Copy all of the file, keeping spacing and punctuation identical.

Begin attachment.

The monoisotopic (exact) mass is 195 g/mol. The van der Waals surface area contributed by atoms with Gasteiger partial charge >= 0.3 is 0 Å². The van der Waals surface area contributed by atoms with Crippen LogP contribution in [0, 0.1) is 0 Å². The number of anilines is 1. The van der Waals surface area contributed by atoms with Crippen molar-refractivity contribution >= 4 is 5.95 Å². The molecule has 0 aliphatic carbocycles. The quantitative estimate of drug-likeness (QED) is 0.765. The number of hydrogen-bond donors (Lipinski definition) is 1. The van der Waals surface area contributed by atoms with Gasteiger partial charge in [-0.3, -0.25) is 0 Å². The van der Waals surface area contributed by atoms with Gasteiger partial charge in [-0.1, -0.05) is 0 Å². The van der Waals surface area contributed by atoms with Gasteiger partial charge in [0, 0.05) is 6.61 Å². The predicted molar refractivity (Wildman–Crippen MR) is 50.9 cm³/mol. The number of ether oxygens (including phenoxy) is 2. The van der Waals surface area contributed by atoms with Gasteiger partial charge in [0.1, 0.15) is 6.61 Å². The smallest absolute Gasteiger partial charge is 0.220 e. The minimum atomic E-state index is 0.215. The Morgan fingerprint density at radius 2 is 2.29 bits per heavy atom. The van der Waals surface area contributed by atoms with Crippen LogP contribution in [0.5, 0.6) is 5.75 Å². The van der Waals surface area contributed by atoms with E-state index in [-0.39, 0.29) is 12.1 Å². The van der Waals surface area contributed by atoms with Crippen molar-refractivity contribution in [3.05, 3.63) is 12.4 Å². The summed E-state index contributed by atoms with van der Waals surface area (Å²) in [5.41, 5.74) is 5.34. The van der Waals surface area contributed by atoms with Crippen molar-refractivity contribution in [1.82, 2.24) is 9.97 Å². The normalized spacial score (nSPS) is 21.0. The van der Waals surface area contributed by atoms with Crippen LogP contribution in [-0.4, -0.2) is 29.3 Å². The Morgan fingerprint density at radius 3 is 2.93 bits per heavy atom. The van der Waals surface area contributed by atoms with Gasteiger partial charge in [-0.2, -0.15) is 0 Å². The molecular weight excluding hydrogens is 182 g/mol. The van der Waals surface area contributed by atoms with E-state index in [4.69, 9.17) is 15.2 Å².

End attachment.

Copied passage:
The monoisotopic (exact) mass is 195 g/mol. The van der Waals surface area contributed by atoms with Gasteiger partial charge >= 0.3 is 0 Å². The van der Waals surface area contributed by atoms with Crippen LogP contribution in [0, 0.1) is 0 Å². The number of anilines is 1. The van der Waals surface area contributed by atoms with Crippen molar-refractivity contribution >= 4 is 5.95 Å². The molecule has 0 aliphatic carbocycles. The quantitative estimate of drug-likeness (QED) is 0.765. The number of hydrogen-bond donors (Lipinski definition) is 1. The van der Waals surface area contributed by atoms with Gasteiger partial charge in [-0.3, -0.25) is 0 Å². The van der Waals surface area contributed by atoms with Gasteiger partial charge in [-0.1, -0.05) is 0 Å². The van der Waals surface area contributed by atoms with Gasteiger partial charge in [0, 0.05) is 6.61 Å². The predicted molar refractivity (Wildman–Crippen MR) is 50.9 cm³/mol. The number of ether oxygens (including phenoxy) is 2. The van der Waals surface area contributed by atoms with Gasteiger partial charge in [0.1, 0.15) is 6.61 Å². The smallest absolute Gasteiger partial charge is 0.220 e. The minimum atomic E-state index is 0.215. The Morgan fingerprint density at radius 2 is 2.29 bits per heavy atom. The van der Waals surface area contributed by atoms with Crippen LogP contribution in [0.5, 0.6) is 5.75 Å². The van der Waals surface area contributed by atoms with E-state index in [-0.39, 0.29) is 12.1 Å². The van der Waals surface area contributed by atoms with Crippen molar-refractivity contribution in [3.05, 3.63) is 12.4 Å². The summed E-state index contributed by atoms with van der Waals surface area (Å²) in [5.41, 5.74) is 5.34. The van der Waals surface area contributed by atoms with Crippen molar-refractivity contribution in [1.82, 2.24) is 9.97 Å². The normalized spacial score (nSPS) is 21.0. The van der Waals surface area contributed by atoms with Crippen LogP contribution in [-0.4, -0.2) is 29.3 Å². The Morgan fingerprint density at radius 3 is 2.93 bits per heavy atom. The van der Waals surface area contributed by atoms with Gasteiger partial charge in [-0.2, -0.15) is 0 Å². The molecular weight excluding hydrogens is 182 g/mol. The van der Waals surface area contributed by atoms with E-state index in [4.69, 9.17) is 15.2 Å².